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The reshaping of RME studies

Ewan Aitken's article "Reasons to Believe" raises important issues but is ultimately unconvincing. He calls for religious and moral education to be changed into a subject area called "beliefs and moral decision-making" while indicating that non-belief could be encompassed in this.

Construction of a syllabus along these lines would inevitably take us into the realm of philosophy. However, RME is already moving in that direction, with the courses at Higher Still levels being entitled "religious, moral and philosophical studies".

Many RME teachers now say that the philosophical aspects of the subject should be given more emphasis at all levels, including in the primary schools.

The severe decline in organised religion means that RME should be reshaped rather than abolished. It should focus on how believers and non-believers, living together in a pluralist society, can construct rules for behaviour that go beyond what the criminal law demands but do not depend, in the last resort, on any sanctions applied by a supreme being who may or may not exist.

Many non-believers operate according to some more or less explicit moral code, founded on concepts such as good neighbourliness or the welfare of the community as a whole. To some extent, these attitudes are self-seeking and pragmatic, life is more pleasant if people observe certain standards of behaviour.

However, there are wide variations, mainly based on socio-economic circumstances, in the moral codes that are actually practised.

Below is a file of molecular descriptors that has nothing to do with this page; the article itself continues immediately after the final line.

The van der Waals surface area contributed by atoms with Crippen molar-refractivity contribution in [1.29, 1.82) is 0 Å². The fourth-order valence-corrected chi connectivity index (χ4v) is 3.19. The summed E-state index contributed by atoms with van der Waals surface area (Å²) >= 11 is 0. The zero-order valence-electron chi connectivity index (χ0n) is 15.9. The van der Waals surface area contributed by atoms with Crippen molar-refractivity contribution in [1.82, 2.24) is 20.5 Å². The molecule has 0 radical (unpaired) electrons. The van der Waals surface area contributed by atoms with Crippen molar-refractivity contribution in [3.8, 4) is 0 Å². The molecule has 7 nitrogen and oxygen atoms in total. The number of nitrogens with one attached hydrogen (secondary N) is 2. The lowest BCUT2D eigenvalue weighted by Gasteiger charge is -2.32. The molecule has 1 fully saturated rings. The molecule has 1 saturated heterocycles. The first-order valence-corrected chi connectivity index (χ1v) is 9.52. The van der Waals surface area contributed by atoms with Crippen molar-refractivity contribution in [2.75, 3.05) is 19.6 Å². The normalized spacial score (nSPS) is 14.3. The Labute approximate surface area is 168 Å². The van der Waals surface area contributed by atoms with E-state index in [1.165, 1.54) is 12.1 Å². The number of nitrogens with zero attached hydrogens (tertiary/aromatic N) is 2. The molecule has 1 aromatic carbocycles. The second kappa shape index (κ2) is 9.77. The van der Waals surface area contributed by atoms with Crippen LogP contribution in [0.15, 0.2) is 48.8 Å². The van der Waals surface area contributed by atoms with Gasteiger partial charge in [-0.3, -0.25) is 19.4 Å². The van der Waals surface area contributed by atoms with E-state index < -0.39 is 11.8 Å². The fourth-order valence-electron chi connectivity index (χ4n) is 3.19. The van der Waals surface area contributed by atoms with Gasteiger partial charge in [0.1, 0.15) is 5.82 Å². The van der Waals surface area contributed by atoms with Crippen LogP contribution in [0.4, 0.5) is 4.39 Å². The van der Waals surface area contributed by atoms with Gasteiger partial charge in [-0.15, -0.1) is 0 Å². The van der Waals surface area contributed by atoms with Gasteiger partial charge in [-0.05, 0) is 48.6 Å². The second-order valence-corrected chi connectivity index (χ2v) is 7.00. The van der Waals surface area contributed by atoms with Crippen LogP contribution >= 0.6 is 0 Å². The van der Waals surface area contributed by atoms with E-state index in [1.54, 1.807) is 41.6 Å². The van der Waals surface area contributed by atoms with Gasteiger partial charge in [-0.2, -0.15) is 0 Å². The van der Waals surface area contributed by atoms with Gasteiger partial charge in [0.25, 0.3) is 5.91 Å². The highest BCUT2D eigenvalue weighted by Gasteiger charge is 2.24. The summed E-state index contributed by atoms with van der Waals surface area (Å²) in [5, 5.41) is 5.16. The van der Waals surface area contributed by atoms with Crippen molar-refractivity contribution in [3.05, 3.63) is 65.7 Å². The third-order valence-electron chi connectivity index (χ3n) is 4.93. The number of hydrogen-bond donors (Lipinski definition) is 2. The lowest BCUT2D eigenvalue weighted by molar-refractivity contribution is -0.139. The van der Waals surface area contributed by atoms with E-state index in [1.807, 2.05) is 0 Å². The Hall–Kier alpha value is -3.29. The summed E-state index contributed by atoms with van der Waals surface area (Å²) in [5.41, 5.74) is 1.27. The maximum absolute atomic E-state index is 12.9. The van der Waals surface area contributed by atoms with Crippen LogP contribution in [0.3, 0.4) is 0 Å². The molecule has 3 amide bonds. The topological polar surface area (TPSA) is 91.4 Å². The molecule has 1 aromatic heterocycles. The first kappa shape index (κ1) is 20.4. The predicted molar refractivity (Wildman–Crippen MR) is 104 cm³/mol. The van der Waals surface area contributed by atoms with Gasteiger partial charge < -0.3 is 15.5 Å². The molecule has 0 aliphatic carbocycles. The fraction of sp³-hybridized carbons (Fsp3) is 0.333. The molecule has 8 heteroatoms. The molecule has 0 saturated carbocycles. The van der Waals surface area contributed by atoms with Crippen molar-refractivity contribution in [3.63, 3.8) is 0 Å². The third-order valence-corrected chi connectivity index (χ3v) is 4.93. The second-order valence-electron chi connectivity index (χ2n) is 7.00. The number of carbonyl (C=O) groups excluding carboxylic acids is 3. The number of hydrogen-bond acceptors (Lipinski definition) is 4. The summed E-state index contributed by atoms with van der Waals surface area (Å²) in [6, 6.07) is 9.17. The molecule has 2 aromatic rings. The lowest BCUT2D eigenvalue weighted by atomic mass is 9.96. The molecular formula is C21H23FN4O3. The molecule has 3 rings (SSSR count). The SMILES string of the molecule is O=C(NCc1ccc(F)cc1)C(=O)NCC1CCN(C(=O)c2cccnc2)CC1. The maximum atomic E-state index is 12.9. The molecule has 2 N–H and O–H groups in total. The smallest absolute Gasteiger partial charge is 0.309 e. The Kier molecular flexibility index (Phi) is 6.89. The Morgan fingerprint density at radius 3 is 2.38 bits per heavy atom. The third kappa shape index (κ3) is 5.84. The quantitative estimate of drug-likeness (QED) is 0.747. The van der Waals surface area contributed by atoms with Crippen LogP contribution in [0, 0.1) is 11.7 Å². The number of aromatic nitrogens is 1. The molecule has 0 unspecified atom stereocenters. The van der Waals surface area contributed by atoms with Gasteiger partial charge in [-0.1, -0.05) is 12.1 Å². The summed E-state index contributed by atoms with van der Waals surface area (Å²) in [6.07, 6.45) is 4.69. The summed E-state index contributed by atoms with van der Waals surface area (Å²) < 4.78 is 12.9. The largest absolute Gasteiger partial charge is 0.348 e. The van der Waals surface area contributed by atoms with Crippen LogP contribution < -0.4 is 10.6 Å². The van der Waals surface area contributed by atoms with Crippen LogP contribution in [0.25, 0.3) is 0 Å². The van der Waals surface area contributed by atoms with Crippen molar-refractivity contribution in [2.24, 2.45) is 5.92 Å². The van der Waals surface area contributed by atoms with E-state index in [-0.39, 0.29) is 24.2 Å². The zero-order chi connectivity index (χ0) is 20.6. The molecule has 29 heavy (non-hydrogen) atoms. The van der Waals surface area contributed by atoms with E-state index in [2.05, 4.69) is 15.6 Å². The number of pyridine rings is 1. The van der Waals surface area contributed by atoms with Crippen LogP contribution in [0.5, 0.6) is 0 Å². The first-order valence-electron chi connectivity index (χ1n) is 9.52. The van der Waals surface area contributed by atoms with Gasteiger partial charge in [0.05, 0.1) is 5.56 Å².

The whole area of moral education has enormous potential for the development of individuals and groups and it can be naturally associated with the study of world religions, provided that these are approached objectively and non-judgmentally.

This quite difficult task is easier for a teacherphilosopher than for a teachercommitted believer. Religious observance in schools, as currently advocated by the Scottish Executive Education Department but increasingly ignored by school managements, is entirely foreign to the philosophy of "new" RME.

There is ample scope for Ewan Aitken's approach within the existing RME curriculum. Your front-page headline ("Minister says RE must go"-I thought at first that Cathy Jamieson had spoken on the matter) is misleading. It is one possible reading of where Ewan Aitken is heading, but certainly not the only reading.

Fred Forrester Glenbervie Grove, Dunfermline

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